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  • Samuel at Gilgal

    This year I will be sharing brief excerpts from the articles, sermons, and books I am currently reading. My posts will not follow a regular schedule but will be published as I find well-written thoughts that should be of interest to maturing Christian readers. Whenever possible, I encourage you to go to the source and read the complete work of the author.

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Westminster Confession Of Faith: CHAPTER 7 – OF GOD’S COVENANT WITH MAN

In 1643, the English “Long Parliament” convened an Assembly of Divines at Westminster Abbey in London. Their task was to advise Parliament on how to bring the Church of England into greater conformity with the Church of Scotland and the Continental Reformed churches. The Westminster Assembly produced documents on doctrine, church government, and worship. One chapter of the Confession follows:

CHAPTER 7

1. The distance between God and the creature is so great, that although reasonable creatures do owe obedience unto him as their Creator, yet they could never have any fruition of him as their blessedness and reward, but by some voluntary condescension on God’s part, which he hath been pleased to express by way of covenant.

2. The first covenant made with man was a covenant of works, wherein life was promised to Adam; and in him to his posterity, upon condition of perfect and personal obedience.

3. Man, by his fall, having made himself incapable of life by that covenant, the Lord was pleased to make a second, commonly called the covenant of grace; wherein he freely offereth unto sinners life and salvation by Jesus Christ; requiring of them faith in him, that they may be saved, and promising to give unto all those that are ordained unto eternal life his Holy Spirit, to make them willing, and able to believe.

4. This covenant of grace is frequently set forth in Scripture by the name of a testament, in reference to the death of Jesus Christ the Testator, and to the everlasting inheritance, with all things belonging to it, therein bequeathed.

5. This covenant was differently administered in the time of the law, and in the time of the gospel: under the law, it was administered by promises, prophecies, sacrifices, circumcision, the paschal lamb, and other types and ordinances delivered to the people of the Jews, all foresignifying Christ to come; which were, for that time, sufficient and efficacious, through the operation of the Spirit, to instruct and build up the elect in faith in the promised Messiah, by whom they had full remission of sins, and eternal salvation; and is called the old testament.

6. Under the gospel, when Christ, the substance, was exhibited, the ordinances in which this covenant is dispensed are the preaching of the Word, and the administration of the sacraments of baptism and the Lord’s Supper: which, though fewer in number, and administered with more simplicity, and less outward glory, yet, in them, it is held forth in more fullness, evidence and spiritual efficacy, to all nations, both Jews and Gentiles; and is called the new testament. There are not therefore two covenants of grace, differing in substance, but one and the same, under various dispensations.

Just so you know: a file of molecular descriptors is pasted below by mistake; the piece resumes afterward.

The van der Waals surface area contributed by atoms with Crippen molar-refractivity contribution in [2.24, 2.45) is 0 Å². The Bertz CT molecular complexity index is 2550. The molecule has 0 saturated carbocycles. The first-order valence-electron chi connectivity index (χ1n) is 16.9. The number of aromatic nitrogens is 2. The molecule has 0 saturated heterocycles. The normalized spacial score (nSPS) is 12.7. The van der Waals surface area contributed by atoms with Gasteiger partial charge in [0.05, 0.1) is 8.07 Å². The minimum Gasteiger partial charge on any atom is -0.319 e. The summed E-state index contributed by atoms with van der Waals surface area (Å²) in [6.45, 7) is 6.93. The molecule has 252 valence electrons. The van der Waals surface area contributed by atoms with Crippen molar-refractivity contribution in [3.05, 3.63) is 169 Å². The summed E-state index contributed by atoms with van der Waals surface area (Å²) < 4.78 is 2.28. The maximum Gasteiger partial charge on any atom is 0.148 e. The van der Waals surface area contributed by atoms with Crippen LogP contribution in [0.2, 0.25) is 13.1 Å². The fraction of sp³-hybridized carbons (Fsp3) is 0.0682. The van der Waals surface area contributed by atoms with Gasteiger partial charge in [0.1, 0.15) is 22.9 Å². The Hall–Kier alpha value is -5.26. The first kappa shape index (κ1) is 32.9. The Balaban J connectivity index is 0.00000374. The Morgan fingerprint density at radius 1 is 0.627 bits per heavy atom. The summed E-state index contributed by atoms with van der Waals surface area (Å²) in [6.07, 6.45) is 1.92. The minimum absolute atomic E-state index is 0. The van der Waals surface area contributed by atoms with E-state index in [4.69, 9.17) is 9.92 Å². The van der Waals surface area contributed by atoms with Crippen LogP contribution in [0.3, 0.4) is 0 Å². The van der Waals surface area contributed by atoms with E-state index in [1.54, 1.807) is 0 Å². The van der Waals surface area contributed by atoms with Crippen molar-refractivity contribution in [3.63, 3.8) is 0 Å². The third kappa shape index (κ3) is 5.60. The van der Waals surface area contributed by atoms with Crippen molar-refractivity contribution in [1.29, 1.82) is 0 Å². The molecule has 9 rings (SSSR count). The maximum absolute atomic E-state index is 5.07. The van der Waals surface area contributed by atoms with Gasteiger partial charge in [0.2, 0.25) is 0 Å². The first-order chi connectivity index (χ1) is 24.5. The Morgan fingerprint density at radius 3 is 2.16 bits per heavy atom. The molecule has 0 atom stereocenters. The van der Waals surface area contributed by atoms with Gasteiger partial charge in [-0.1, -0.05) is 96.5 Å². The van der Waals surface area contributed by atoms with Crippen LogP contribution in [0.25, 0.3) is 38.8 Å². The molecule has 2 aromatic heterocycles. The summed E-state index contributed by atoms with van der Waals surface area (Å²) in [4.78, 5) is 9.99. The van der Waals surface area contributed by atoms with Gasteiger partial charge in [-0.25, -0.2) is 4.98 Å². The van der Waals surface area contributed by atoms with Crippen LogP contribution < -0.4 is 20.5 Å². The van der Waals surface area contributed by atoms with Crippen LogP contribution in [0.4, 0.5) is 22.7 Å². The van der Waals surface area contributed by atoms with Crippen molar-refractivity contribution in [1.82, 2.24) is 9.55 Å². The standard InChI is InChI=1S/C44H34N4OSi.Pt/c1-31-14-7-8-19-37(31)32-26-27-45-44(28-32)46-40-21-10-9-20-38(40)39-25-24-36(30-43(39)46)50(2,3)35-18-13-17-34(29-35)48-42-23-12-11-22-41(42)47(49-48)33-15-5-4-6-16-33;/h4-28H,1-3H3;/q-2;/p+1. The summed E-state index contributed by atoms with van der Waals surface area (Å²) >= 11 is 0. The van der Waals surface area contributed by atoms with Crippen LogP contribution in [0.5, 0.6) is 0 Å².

The Beauty Of Christ

Who or what can compare to the loveliness of Christ; the fountain of grace and of our salvation? He is the Beloved (Ephesians 1:6), the Bright and Morning Star (Revelation 22:16), the true Light (John 1:9), the Day Star (2Peter 1:19), the Desire of all nations (Haggai 2:7), the Heir of all things (Hebrews 1:2), the Prince of Peace (Isaiah 9:6), the Truth (John 14:6), the Wisdom of God (1Corinthians 1:24), the everlasting Light (Isaiah 60:20), and the Word of Life (1John 1:1). Charles H. Spurgeon writes here of His beauty:

“Oh love the Lord all his saints.” (Psalm 31:23)

If you want beauty, look into the face of Jesus–that marred visage has more loveliness in it than in all the smiles of Cleopatra or of the fabled maidens of days of yore.

There is no beauty anywhere but in Christ! O sun, you are not fair, when once compared with him. You stars, you are not bright, if you are set side-by-side with his eyes, that burn like lamps of fire. O fair world, and grand creation of a glorious God, you are but a dim and dusky blot compared with the splendors of his face.

When you shall see Christ in glory, you will be compelled to say that you never knew what loveliness was before. When the clouds are swept away, when the curtains that hide him from your view are drawn aside, you will find that not anything you have seen will stand a moment’s comparison with him.

You will be ready to break out, “O, black sun, black moon, dark stars, as compared with my lovely Lord Jesus.”

Oh, think of the matchless character of Christ Jesus! Were there ever such perfections as meet in him? He has not the excellency of one man, but of all men, without the faults of any.

We must coin new words before we can describe the excellencies of Christ! In fact, we must be done with tongues, and go into that land where spirits utter their thoughts without the motion of lip or the expiration of breath, before we shall be able to express the surpassing beauty, the unuttered excellency of the glorious character of Christ!

Love Jesus, for there never was such beauty in the world as there is in him.

It is your privilege to love him with all the force and vehemence of your ransomed renovated nature, giving up all your spirit to be devoured by that consecrated fire of love to the Lord Jesus Christ.

“Oh love the Lord all his saints.” — Psalm 31:23. (Sermon: “Constraining Love”)

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